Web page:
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Small Business Credit Survey

2019 Report on Employer Firms in Texas

Demographic Snapshot

The SBCS yielded 527 responses from Texas businesses with 1–499 full-time or part-time employees (hereafter ‘firms’), the highest number across all states in the survey. Texas has a larger share, relative to national peers, of startups, or firms in their first five years of operation (Chart 1).

Chart 1

Sixty-eight percent of firms in Texas reported revenues of $1 million or less, and just 4 percent had revenues of over $10 million. More than a quarter (28 percent) of Texas firms are minority-owned, a full 10 percentage points higher than the national average of 18 percent.[3] Texas also has a smaller share of firms owned by men than the nation (62 percent versus 65 percent), which means it has a slightly higher share of firms than the nation that are either owned by women or equally owned (38 percent versus 35 percent).

In terms of industry, according to Steve Lawrence, executive director of the Texas Gulf SBDC Network, entrepreneurs in Texas continue to launch traditional businesses but with a concentration in food and health care industries. “We’ve noticed an increasing interest in catering businesses, adult day care and elderly home health care services,” he said. “There’s also a growing interest in technology-related businesses, specifically in the development of mobile apps. In the Houston area, the creation of the ‘Innovation Corridor,’ the increase in co-working spaces, and new incubators are all fostering a start-up community in a variety of tech industries.”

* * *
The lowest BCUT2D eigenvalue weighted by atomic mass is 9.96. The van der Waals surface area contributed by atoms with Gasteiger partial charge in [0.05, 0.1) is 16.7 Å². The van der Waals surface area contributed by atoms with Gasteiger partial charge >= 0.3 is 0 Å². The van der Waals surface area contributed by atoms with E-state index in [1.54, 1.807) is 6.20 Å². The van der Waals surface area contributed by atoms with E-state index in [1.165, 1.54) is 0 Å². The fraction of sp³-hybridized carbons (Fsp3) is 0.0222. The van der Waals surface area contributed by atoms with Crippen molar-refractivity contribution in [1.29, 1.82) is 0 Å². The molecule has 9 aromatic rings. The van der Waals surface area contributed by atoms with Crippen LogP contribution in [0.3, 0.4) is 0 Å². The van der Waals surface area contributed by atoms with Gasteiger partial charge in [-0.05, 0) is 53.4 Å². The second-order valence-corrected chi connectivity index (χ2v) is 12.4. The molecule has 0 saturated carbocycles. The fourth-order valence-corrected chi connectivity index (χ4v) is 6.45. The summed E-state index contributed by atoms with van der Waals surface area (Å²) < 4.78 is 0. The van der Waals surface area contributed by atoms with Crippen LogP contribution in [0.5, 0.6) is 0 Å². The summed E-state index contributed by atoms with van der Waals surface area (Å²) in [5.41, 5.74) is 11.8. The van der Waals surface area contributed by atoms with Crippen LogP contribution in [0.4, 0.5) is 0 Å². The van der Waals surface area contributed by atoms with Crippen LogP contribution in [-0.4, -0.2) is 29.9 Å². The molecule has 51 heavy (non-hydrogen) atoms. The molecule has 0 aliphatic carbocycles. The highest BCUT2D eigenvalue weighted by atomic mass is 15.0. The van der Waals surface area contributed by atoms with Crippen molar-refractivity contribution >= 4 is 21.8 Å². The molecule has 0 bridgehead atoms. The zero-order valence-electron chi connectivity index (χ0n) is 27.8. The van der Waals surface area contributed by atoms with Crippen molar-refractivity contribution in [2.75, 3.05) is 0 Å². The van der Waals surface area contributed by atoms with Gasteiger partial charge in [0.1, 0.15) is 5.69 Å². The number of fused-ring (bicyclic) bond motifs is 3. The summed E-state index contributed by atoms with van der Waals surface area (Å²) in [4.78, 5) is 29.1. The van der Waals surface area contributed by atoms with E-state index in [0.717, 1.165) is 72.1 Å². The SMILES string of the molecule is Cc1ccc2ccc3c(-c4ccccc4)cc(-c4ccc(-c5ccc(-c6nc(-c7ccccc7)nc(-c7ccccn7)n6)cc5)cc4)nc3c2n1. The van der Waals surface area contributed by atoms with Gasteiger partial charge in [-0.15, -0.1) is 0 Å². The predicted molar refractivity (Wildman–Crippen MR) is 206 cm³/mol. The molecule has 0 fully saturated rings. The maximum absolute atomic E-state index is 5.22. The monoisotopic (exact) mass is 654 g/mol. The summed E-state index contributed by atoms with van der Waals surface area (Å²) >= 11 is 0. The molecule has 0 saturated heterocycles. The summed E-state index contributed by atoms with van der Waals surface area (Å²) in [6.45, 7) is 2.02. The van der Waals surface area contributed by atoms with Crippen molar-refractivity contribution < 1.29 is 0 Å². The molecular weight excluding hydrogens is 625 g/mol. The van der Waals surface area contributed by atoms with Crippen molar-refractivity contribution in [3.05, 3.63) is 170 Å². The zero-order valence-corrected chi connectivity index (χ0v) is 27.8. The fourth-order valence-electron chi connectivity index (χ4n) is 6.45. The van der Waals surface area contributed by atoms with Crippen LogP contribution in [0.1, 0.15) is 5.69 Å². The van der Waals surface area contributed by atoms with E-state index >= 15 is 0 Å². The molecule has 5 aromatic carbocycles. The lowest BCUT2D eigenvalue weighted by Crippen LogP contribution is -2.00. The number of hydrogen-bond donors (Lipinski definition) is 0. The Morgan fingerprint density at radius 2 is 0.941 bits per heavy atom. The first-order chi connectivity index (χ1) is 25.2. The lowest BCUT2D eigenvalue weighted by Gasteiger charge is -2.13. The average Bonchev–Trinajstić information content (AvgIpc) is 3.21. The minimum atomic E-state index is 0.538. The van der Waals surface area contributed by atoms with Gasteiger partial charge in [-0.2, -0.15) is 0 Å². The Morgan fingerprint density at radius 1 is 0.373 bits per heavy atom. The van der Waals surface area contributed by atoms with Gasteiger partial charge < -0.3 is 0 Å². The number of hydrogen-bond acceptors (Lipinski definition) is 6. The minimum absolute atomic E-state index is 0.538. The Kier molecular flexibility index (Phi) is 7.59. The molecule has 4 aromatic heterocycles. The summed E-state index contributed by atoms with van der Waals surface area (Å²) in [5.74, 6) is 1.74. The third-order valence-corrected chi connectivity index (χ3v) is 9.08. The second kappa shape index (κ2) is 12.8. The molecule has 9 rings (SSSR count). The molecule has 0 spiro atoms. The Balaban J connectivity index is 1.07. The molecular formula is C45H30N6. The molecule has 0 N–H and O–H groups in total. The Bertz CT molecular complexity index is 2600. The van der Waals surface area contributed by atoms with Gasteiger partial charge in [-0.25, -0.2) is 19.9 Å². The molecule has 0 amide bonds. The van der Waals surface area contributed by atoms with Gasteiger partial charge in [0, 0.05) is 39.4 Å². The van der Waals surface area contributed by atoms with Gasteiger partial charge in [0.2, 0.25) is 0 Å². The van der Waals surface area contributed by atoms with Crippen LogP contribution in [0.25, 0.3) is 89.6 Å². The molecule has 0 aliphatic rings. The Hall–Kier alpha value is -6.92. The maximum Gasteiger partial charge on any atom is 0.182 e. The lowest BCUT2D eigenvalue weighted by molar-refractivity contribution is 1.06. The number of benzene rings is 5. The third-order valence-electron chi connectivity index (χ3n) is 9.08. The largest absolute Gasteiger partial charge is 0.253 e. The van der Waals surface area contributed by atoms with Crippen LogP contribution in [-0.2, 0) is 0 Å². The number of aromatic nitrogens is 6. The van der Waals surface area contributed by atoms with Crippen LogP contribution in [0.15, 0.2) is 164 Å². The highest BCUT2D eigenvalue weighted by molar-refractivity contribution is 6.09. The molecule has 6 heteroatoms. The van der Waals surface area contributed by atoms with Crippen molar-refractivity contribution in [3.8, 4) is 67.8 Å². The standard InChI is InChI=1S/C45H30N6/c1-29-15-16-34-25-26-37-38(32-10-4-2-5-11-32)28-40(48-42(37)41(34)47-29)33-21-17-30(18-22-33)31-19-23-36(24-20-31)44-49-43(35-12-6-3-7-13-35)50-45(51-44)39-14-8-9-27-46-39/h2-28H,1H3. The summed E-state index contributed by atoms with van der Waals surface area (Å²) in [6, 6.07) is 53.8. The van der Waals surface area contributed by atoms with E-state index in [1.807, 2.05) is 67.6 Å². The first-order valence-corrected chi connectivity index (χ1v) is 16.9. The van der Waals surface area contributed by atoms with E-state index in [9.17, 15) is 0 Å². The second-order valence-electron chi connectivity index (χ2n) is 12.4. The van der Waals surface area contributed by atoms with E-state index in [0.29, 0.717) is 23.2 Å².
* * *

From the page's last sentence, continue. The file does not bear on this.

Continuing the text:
Regarding size, most businesses in Texas and the nation are microbusinesses (51 percent and 55 percent, respectively), those with fewer than five employees, including the business owner. Minority-owned firms are more likely to be microfirms than their nonminority counterparts (Chart 2). They are also significantly less likely to be at the next stage of employee growth (five to nine employees). Minority firm owners are more likely to have a master’s, doctoral or other professional degree relative to their nonminority peers (36 percent versus 23 percent) and less likely to have a high school diploma or less (8 percent versus 13 percent).[4]

Chart 2


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